Dropping on April’s Fools Day, the first two episodes of a reimagined The Twilight Zone are now available on CBS’s streaming service, CBS All Access. Putting such a popular science fiction property on their paid service, having done so already with their prequel Star Trek: Discovery. By offering well sought after shows on their paid service that might have otherwise failed, CBS has made sure that they are a name to remember alongside the giants Netflix and Hulu. This version of the show features new master of horror Jordan Peele in the Rod Sterling presenter role, delivering the iconic intro and outros that The Twilight Zone are known for, and is just as good as any of the episodes from the original run.
Beware, there are some spoilers in what follows.
The first season drops with the first pair of episodes, one completely new, and the other a take on a classic episode. “The Comedian”, the first of the pair, stars Kumail Nanjiani (The Big Sick, Silicon Valley), Amara Karan (The Night of), Diarra Kilpatrick (The Last O.G), and Tracy Morgan. It follows Nanjiani, playing the titular Samir Wassan, whose political observations don’t go over well at the club. Morgan, as the famous comedian J.C. Wheeler, who offers Wassan advice. Be more personal in his performance and the crowd will eat it up, but beware, what you give up will be gone forever. Following that advice, he realizes that it’s true, but at a terrible cost, and he must decide what he’s willing to do to be successful.
As a start for the new series, “The Comedian” is a solid double. Not quite a home run, as the twist is obvious from the set up, and by the end, both Nanjiani’s and Morgan’s acting becomes a touch too hammy for my personal tastes, but while I saw it coming, how it was executed was excellent, and seeing such a diverse cast, nearly all named character in the episode was a person of color, including Kilpatrick’s Didi, a black lesbian. It made for a delightful watch, and a great way to begin the series.
“Nightmare at 30,000 Feet”, a modern retelling of the classic episode starring William Shatner from 1963, is the second episode. This version of the tale follows anxiety-ridden investigative journalist Justin Sanderson, played by Adam Scott (Pretty Little Liars, Parks and Recreation), who gets on a plane to Tel Aviv, finding an MP3 player with a podcast loaded onto it, voiced by the host of the amazing podcast Hardcore History, Dan Carlin, which describes in the past tense, the disappearance of the very plane they’re on. Again, the episode is a solid double, as how Scott plays off of the podcast portelling his doom was a little too smooth, he too read to believe a podcast on an antiqued device he just happened to find was accurate, and the episode bounces from possible cause to cause of the crash without sitting with any of them long enough for them to be believable. At the same time, however, “Nightmare” is filled with callbacks to the episode it’s based on, and while everyone knows how the plane crash comes about, based on the actions of the person trying to stop it, the final twist at the end I didn’t see coming, and was interesting.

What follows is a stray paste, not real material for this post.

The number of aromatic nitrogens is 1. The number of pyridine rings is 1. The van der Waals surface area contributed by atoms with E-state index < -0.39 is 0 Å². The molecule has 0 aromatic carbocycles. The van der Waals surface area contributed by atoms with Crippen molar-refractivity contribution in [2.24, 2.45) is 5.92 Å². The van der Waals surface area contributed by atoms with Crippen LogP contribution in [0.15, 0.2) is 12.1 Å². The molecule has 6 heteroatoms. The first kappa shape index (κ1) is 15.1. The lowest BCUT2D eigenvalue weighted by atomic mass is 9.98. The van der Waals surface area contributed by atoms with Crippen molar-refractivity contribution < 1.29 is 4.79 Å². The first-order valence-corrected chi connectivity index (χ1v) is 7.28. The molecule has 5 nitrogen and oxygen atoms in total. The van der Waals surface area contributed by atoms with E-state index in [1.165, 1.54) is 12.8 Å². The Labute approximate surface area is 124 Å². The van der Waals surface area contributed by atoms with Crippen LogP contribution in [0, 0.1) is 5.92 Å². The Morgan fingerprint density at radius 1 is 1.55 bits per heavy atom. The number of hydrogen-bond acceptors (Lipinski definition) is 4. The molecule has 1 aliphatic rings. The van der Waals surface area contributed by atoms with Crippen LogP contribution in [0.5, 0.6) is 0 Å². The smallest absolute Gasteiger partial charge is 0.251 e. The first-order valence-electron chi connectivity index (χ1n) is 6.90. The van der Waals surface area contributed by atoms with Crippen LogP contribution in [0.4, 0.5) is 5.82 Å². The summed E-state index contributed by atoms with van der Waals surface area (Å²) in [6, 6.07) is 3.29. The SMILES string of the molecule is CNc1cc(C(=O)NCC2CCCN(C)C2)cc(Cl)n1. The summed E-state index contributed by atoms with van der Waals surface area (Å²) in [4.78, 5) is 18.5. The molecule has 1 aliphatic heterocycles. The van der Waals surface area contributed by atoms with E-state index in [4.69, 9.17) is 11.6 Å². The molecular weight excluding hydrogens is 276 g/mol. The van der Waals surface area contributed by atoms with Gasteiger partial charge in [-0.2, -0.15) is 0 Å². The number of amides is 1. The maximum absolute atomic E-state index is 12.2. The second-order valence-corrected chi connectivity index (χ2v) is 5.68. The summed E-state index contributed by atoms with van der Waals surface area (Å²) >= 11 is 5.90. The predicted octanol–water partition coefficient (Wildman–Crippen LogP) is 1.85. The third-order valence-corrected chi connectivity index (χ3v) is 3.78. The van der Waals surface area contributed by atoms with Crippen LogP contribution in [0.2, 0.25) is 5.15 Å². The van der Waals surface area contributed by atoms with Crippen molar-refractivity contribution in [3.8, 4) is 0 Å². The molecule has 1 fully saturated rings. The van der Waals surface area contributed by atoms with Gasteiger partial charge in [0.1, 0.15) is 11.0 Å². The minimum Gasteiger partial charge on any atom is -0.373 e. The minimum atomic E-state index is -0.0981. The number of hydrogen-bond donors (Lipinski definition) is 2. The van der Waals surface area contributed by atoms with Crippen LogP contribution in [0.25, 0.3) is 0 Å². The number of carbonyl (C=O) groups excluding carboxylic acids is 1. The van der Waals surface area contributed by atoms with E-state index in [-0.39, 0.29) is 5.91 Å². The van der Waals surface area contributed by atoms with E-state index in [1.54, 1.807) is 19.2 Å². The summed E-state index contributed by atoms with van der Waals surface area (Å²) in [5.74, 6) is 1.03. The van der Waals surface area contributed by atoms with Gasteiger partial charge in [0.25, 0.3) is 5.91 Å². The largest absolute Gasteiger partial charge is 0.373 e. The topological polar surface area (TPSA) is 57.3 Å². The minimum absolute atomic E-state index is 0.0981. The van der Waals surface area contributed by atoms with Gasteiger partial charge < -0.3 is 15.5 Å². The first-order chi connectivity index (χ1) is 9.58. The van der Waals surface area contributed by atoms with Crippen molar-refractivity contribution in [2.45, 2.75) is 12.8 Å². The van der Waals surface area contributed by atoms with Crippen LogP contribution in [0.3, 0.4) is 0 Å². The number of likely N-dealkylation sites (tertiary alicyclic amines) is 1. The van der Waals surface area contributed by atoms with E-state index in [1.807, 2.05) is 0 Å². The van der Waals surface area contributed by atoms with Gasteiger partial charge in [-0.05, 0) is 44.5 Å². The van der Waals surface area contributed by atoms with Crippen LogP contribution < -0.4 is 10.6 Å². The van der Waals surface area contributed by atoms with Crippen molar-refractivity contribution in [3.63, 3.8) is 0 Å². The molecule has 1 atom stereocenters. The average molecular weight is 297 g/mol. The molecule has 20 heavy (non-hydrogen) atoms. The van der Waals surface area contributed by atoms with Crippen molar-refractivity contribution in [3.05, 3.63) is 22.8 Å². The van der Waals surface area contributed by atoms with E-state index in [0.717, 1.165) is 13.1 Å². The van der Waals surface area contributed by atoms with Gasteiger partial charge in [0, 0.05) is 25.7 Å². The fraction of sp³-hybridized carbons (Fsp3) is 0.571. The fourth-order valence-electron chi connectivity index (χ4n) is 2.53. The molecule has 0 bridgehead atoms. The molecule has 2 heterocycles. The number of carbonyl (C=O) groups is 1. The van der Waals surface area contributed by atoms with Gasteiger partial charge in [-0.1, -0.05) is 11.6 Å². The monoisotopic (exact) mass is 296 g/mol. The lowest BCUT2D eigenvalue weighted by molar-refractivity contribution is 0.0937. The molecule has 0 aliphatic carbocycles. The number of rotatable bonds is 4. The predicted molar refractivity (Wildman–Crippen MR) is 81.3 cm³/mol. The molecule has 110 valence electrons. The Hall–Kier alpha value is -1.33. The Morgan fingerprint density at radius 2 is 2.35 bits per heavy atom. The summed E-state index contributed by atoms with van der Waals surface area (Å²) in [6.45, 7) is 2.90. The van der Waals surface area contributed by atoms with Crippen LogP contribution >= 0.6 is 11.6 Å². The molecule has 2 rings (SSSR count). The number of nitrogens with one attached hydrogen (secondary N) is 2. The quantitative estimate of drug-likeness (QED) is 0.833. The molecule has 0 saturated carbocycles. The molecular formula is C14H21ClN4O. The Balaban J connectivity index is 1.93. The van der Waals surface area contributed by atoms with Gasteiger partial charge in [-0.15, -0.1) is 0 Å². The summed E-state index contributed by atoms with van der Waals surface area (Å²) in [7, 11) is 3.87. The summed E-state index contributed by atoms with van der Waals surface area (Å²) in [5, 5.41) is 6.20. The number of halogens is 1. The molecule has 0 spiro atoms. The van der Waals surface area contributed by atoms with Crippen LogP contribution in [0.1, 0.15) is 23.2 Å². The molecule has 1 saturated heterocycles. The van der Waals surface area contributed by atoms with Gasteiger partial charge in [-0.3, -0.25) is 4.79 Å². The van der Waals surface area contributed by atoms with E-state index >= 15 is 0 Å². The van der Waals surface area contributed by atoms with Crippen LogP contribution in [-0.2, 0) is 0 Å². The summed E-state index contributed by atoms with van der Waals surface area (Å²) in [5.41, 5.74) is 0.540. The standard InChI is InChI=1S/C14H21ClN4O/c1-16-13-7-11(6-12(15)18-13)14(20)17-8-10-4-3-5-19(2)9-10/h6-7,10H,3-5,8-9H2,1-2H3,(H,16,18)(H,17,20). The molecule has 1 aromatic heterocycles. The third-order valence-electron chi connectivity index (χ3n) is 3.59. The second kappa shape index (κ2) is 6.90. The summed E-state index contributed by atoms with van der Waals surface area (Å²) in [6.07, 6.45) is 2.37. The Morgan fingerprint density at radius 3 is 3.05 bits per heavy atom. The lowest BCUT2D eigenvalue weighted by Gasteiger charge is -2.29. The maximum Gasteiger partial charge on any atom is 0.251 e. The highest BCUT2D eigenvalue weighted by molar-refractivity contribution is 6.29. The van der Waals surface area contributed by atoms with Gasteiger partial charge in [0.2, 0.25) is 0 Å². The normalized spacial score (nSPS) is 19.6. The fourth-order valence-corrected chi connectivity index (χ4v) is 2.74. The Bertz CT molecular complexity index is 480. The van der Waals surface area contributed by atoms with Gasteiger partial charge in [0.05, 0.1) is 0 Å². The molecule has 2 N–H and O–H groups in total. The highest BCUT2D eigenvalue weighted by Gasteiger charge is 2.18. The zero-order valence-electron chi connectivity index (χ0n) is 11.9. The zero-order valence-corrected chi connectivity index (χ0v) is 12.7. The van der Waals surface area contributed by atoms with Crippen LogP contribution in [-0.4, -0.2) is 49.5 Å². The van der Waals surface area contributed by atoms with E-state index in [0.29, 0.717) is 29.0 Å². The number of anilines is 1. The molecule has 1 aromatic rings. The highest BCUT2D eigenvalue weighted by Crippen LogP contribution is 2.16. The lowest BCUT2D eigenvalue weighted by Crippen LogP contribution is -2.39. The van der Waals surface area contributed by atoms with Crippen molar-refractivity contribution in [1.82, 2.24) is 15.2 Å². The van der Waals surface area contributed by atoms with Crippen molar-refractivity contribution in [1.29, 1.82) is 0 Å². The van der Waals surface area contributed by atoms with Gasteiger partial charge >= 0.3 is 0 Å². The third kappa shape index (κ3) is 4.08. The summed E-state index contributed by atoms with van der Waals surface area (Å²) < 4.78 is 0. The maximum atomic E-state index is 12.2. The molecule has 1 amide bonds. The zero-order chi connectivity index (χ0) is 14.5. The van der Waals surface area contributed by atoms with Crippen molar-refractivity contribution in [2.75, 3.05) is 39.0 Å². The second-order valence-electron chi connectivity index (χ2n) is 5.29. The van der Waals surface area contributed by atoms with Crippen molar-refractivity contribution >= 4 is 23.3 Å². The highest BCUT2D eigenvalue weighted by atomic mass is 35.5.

Each week, beginning on the 11th, new episodes will drop on CBS All Access on Thursdays. Personally, I do not enjoy the once weekly release these streaming services use for some of their shows. When I watch a show on a format like streaming, I want to be able to watch it at my leisure. The once weekly formatting, especially for an anthology format where each episode is standalone, waiting seems like an echo of a largely bygone era.
All in all, these first two episodes were fun to watch, and I can’t wait to see the others and report back once the season is through. With Jordan Peele attached to the series, I faith that the stories will be more than up to snuff.
The Twilight Zone is now streaming on CBS All Access, and on CBS.com
David Castro is a Puerto Rican writer from New York City. He has worked on the upcoming Undead supplement for Chill Third Edition and is working on launching a Patreon. You can find him on Twitter (@theinkedknight), on Tumblr (thedevilsyouknew), on Facebook (facebook.com/inkstainedstudios), and at davidrcastro.com.